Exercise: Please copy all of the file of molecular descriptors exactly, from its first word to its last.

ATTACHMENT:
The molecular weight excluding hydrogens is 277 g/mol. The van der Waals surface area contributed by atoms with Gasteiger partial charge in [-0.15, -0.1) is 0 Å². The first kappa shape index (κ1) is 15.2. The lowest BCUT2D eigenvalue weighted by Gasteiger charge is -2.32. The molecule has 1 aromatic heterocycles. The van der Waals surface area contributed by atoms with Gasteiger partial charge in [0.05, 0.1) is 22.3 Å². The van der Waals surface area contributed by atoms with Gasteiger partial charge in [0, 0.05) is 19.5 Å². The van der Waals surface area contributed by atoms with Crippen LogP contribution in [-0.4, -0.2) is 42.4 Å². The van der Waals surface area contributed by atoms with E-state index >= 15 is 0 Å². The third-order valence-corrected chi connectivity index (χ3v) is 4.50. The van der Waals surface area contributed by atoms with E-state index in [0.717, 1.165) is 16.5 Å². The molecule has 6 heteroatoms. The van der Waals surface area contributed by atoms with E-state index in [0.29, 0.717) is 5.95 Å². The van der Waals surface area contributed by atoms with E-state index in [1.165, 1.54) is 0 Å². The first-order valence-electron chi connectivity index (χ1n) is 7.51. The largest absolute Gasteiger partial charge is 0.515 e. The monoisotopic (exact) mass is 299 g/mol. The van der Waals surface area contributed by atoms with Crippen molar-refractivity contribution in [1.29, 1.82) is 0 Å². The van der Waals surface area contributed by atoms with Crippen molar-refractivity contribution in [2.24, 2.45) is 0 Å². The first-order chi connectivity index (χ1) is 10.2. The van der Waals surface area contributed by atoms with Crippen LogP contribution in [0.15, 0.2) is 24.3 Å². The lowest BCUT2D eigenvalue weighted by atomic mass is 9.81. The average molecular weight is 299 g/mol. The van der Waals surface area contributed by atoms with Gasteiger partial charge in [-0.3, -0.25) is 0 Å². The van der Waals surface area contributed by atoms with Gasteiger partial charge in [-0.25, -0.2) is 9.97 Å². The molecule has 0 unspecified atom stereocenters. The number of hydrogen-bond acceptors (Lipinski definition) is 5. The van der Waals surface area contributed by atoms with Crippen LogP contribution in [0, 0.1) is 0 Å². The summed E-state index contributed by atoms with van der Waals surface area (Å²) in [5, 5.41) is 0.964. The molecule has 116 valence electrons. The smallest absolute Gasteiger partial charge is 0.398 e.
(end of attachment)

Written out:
The molecular weight excluding hydrogens is 277 g/mol. The van der Waals surface area contributed by atoms with Gasteiger partial charge in [-0.15, -0.1) is 0 Å². The first kappa shape index (κ1) is 15.2. The lowest BCUT2D eigenvalue weighted by Gasteiger charge is -2.32. The molecule has 1 aromatic heterocycles. The van der Waals surface area contributed by atoms with Gasteiger partial charge in [0.05, 0.1) is 22.3 Å². The van der Waals surface area contributed by atoms with Gasteiger partial charge in [0, 0.05) is 19.5 Å². The van der Waals surface area contributed by atoms with Crippen LogP contribution in [-0.4, -0.2) is 42.4 Å². The van der Waals surface area contributed by atoms with E-state index >= 15 is 0 Å². The third-order valence-corrected chi connectivity index (χ3v) is 4.50. The van der Waals surface area contributed by atoms with E-state index in [0.717, 1.165) is 16.5 Å². The molecule has 6 heteroatoms. The van der Waals surface area contributed by atoms with E-state index in [0.29, 0.717) is 5.95 Å². The van der Waals surface area contributed by atoms with E-state index in [1.165, 1.54) is 0 Å². The first-order valence-electron chi connectivity index (χ1n) is 7.51. The largest absolute Gasteiger partial charge is 0.515 e. The monoisotopic (exact) mass is 299 g/mol. The van der Waals surface area contributed by atoms with Crippen molar-refractivity contribution in [1.29, 1.82) is 0 Å². The van der Waals surface area contributed by atoms with Crippen molar-refractivity contribution in [2.24, 2.45) is 0 Å². The first-order chi connectivity index (χ1) is 10.2. The van der Waals surface area contributed by atoms with Crippen LogP contribution in [0.15, 0.2) is 24.3 Å². The lowest BCUT2D eigenvalue weighted by atomic mass is 9.81. The average molecular weight is 299 g/mol. The van der Waals surface area contributed by atoms with Gasteiger partial charge in [-0.3, -0.25) is 0 Å². The van der Waals surface area contributed by atoms with Gasteiger partial charge in [-0.25, -0.2) is 9.97 Å². The molecule has 0 unspecified atom stereocenters. The number of hydrogen-bond acceptors (Lipinski definition) is 5. The van der Waals surface area contributed by atoms with Crippen LogP contribution in [0, 0.1) is 0 Å². The summed E-state index contributed by atoms with van der Waals surface area (Å²) in [5, 5.41) is 0.964. The molecule has 116 valence electrons. The smallest absolute Gasteiger partial charge is 0.398 e.